My Favorite Way To Fish

April 4, 2016 by  

It’s warming up and more and more anglers are getting ready to go fishing. I know I am. I’m often asked about my favorite fish to catch and my favorite fishing technique. When I respond that I don’t have a favorite fish or favorite technique, I am being very sincere: I just like to catch fish, and I use whatever technique is best for a particular situation. If I’m pressed for an answer, though, and if I think real hard, I realize that my favorite thing to do when fishing is to catch largemouth bass that are in the reeds. I don’t know why that is, but it is.

When the bass are in the reeds, they’re often biters. There are several types of baits that are outstanding in this situation. For a long time, whenever we were fishing reeds, we started with a spinnerbait. Spinnerbaits fish through the reeds nicely: they’re designed to be pretty snag-free, and that’s a factor in the reeds. Baits with too many exposed hooks get hung up in this type of vegetation, but spinnerbaits come through reeds very well, and best of all, bass like to eat them. I still use spinnerbaits quite a bit when fishing this shallow water cover.

Bass Fishing

When it comes to catching largemouth bass in reeds, Mike Frisch uses a swimming jig much of the time to do so.

However, in the past few years, we’ve been using a couple other baits even more when the bass are in the reeds. Probably the number one choice is a swimming jig tipped with plastic. A swimming jig is kind of like a spinnerbait without the blade. It’s pretty weedless and we retrieve it much like we would a spinnerbait. Sometimes the fish will be in the heavier clumps of reeds, other times they’ll be cruising the reed flats. Make shorter pitches to the clumps, make longer casts to cover the flats. We’re working the jig more like a jig when fishing clumps, we’re fishing it more like a spinnerbait when covering larger expanses of water. A Jungle Jig in the Pumpkin Craw color with an action tail is outstanding.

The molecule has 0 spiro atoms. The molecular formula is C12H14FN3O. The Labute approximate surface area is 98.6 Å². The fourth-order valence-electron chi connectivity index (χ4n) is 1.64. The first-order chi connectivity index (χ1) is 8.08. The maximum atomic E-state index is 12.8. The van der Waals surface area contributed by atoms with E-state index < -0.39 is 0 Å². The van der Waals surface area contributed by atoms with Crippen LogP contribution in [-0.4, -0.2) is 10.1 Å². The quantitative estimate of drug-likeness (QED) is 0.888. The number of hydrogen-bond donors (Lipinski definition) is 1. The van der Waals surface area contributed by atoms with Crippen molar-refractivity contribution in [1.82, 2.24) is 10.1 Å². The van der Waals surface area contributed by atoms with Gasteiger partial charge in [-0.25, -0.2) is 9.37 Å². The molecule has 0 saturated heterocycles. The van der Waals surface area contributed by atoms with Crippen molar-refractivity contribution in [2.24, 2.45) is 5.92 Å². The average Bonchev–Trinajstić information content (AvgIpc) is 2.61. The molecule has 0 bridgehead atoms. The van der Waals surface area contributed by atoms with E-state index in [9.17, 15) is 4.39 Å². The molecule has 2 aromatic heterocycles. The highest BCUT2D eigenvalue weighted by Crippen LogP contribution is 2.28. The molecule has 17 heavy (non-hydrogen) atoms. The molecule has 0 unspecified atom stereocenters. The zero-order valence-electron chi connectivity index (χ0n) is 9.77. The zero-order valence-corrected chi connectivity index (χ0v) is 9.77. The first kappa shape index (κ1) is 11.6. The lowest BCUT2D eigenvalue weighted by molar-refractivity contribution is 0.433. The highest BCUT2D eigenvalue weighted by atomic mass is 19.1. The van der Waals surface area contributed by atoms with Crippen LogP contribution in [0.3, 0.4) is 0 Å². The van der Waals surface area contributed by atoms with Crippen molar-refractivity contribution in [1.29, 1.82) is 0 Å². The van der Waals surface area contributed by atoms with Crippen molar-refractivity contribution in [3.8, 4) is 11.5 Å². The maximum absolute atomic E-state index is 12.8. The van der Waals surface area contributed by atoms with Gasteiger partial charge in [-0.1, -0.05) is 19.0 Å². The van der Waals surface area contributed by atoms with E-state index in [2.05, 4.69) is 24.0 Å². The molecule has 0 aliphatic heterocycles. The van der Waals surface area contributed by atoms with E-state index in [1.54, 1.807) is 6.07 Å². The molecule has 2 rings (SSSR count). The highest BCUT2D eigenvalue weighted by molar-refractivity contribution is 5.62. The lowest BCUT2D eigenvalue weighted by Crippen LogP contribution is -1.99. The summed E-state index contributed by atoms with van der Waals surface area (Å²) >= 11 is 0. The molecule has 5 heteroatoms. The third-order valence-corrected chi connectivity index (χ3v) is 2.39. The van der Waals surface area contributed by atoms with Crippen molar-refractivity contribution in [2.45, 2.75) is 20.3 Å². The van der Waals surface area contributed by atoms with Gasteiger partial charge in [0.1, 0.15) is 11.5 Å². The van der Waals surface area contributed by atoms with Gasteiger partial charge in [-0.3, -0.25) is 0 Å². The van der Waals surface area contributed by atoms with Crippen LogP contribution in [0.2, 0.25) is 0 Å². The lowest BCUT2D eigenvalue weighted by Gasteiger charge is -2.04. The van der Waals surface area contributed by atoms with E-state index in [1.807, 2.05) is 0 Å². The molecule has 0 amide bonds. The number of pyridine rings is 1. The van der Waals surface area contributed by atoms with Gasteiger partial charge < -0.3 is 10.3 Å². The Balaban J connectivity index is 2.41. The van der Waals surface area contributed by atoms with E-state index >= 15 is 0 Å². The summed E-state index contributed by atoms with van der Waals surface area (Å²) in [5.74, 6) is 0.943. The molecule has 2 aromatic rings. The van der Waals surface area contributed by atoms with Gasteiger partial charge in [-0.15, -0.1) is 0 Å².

Another way to catch shallow water reed bass that works very well is with a plastic bait rigged weedless. An Impulse Jerk Minnow is very good for this technique. This bait is five inches long and white is a good color, although other colors work well also. I like white because I can see it coming through the water easier. It’s important to know where your bait is, because often times you’ll see a wake approaching the bait as a bass zeroes in on it.

Work the Jerk Minnow in the same reeds as you would the swimming jig. We fish the bait a foot or two below the surface. Give it twitches to make it glide through the water. This will usually be a slower presentation. When a bass hits, drop the rod tip for a second, then set the hook. Work the bait fairly quickly through the sparser rushes, but when it comes to one of those clumps, slow down. Even let it sink a bit.

It works well when two anglers are fishing for one to use the swimming jig, the other the Jerk Minnow. By doing so you’re showing the fish two different lure styles, and you’re giving them the opportunity to show you what they’re liking the most on that particular day. Most days they’ll show a preference, but not always.

Like I said earlier, I truly just like to catch fish and really don’t have a favorite technique for doing so. However, next time you’re on a bass lake, visit a reed bed and throw a swimming jig or Jerk Minnow. If there are any bass around, I’m guessing you’ll see why this style of fishing is probably my favorite.

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